I saw God at work again this week.  I visited Paul Scott who had returned home from the hospital.  Paul had a major accident on his motorcycle on Whidby Island, WA, this past August and suffered many broken bones and other injuries.  Then, to make matters worse, or so it seemed at the time, when the doctors were x-raying Paul for injuries they found something on his kidney.  Paul’s family has a history of kidney cancer, and that is what this “something” turned out to be.  Paul had experienced no symptoms, so neither he nor his doctor knew the cancer was there.  But, on October 12 Paul had the cancerous kidney removed.  The surgeons confirmed the tumor had been cancer, but found that it was totally contained in the kidney.  According to his doctor, Paul is now cancer free.  I commented to Paul what a blessing the accident had been, that the doctors had found the cancer.  Paul replied, “I’m looking at it that way.  The doctor said that by the time I experienced symptoms it would have been too late to stop the cancer.”  It is amazing to me each time I see God use some trial or tragedy to bring His love and blessings!


Thursday night in our Elders’ meeting we began the meeting by looking at a number of Bible verses that talk about the strength of God for our lives.  One of the sections of Scripture we considered was 2 Corinthians 12:7-10.  7 To keep me from becoming conceited because of these surpassingly great revelations, there was given me a thorn in my flesh, a messenger of Satan, to torment me. 8 Three times I pleaded with the Lord to take it away from me. 9 But he said to me, "My grace is sufficient for you, for my power is made perfect in weakness." Therefore I will boast all the more gladly about my weaknesses, so that Christ's power may rest on me.10 That is why, for Christ's sake, I delight in weaknesses, in insults, in hardships, in persecutions, in difficulties. For when I am weak, then I am strong.”


We don’t often choose to “delight in weakness.”  It can be hard to rejoice at times because of suffering we experience.  But, sometimes we work so diligently to take care of ourselves that we think the blessings in life come from our own hard work.  By the way, let me tell you this idea is incorrect.  The blessings of God for our lives are gifts of grace, freely given.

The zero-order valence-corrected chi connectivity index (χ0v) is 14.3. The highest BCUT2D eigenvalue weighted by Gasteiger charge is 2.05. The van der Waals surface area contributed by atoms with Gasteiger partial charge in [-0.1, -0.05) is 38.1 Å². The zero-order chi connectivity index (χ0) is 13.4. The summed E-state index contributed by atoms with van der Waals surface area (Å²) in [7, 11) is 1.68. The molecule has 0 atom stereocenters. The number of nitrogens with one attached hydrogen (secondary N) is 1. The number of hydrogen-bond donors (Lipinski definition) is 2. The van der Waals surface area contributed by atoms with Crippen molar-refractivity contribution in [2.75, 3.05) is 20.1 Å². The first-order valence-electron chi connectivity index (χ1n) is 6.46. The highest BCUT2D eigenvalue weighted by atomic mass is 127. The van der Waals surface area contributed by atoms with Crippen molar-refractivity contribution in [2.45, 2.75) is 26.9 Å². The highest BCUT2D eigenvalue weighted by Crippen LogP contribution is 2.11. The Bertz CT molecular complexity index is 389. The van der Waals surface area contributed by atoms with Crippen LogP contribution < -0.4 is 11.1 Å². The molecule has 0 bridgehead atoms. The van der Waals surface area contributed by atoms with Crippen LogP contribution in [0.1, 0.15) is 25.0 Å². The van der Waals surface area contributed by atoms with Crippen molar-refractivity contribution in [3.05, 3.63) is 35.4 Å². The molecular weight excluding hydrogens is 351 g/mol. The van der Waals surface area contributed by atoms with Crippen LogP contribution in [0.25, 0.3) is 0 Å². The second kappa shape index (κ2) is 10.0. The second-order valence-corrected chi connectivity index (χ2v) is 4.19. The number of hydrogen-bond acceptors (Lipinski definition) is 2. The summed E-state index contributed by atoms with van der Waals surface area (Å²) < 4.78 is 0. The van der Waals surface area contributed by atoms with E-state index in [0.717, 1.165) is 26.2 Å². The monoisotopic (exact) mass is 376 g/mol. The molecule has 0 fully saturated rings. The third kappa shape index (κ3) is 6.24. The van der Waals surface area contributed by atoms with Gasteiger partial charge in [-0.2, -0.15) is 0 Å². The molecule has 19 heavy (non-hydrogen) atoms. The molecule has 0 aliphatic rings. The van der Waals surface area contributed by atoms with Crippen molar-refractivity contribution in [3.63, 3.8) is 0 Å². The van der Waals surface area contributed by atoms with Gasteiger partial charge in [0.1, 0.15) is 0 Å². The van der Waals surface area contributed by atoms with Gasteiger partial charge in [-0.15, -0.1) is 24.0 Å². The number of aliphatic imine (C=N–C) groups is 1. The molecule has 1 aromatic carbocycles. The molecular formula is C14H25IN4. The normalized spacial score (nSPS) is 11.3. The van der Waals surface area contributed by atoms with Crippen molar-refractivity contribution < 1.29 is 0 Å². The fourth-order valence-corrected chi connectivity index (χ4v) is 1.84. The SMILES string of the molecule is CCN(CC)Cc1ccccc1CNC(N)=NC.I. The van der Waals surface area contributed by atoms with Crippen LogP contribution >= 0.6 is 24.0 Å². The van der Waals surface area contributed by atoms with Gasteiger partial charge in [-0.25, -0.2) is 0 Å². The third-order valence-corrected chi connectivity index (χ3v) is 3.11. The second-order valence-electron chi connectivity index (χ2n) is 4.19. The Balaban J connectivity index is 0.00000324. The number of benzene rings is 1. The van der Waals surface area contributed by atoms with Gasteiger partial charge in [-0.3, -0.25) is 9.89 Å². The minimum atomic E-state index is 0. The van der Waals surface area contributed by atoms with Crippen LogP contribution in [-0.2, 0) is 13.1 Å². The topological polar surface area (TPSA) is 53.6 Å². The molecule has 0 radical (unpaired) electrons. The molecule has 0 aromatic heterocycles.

So, then when we cannot work because of illness or trial, yet we are still blessed, we are better able to see the hand of God.  God’s blessings have always been there, only now we see them for what they are.  That truly is reason for “delighting in weakness,” to be able to see more clearly the love of God in our lives.


Actually, God is always present in our lives working for our good.  Sometimes we do take God’s grace for granted.  Sometimes we have to be reminded.  In Romans 8:28, Paul tells us, And we know that in all things God works for the good of those who love him, who have been called according to his purpose.”  Really?  God works for good in ALL things? 


Please consider with me.  Is there anything worse that could happen for the created universe than for our Creator God to die?  But, Jesus, the Son of God and God Himself, died to pay for the sins of the people He created and loves.  God forgives us because of Jesus’ death.  And, because He died for sin and then rose, Jesus defeated sin and death and Satan, enemies over which we have no power.  God offers us this victory as we trust in Jesus as our Savior from sin.  You see, God used the worst possible loss, to accomplish the greatest possible victory.  Yes, God really does work for good in ALL things!